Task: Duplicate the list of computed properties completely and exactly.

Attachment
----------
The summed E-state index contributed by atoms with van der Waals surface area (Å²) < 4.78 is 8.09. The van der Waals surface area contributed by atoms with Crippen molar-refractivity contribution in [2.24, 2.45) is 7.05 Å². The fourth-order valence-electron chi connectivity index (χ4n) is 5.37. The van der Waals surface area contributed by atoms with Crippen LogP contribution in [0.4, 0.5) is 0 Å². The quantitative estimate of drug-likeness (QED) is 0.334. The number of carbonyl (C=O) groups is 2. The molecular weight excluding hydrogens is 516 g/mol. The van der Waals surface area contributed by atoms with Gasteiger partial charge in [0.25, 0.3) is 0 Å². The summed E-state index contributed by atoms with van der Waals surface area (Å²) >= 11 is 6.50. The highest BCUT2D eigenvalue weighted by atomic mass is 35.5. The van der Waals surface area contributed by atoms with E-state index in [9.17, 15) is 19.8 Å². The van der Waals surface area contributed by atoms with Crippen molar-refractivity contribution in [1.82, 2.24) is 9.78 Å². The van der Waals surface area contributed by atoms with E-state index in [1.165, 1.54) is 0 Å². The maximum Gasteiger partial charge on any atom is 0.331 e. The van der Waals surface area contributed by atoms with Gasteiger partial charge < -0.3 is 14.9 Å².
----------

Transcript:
The summed E-state index contributed by atoms with van der Waals surface area (Å²) < 4.78 is 8.09. The van der Waals surface area contributed by atoms with Crippen molar-refractivity contribution in [2.24, 2.45) is 7.05 Å². The fourth-order valence-electron chi connectivity index (χ4n) is 5.37. The van der Waals surface area contributed by atoms with Crippen LogP contribution in [0.4, 0.5) is 0 Å². The quantitative estimate of drug-likeness (QED) is 0.334. The number of carbonyl (C=O) groups is 2. The molecular weight excluding hydrogens is 516 g/mol. The van der Waals surface area contributed by atoms with Gasteiger partial charge in [0.25, 0.3) is 0 Å². The summed E-state index contributed by atoms with van der Waals surface area (Å²) >= 11 is 6.50. The highest BCUT2D eigenvalue weighted by atomic mass is 35.5. The van der Waals surface area contributed by atoms with E-state index in [9.17, 15) is 19.8 Å². The van der Waals surface area contributed by atoms with Crippen molar-refractivity contribution in [1.82, 2.24) is 9.78 Å². The van der Waals surface area contributed by atoms with E-state index in [1.165, 1.54) is 0 Å². The maximum Gasteiger partial charge on any atom is 0.331 e. The van der Waals surface area contributed by atoms with Gasteiger partial charge < -0.3 is 14.9 Å².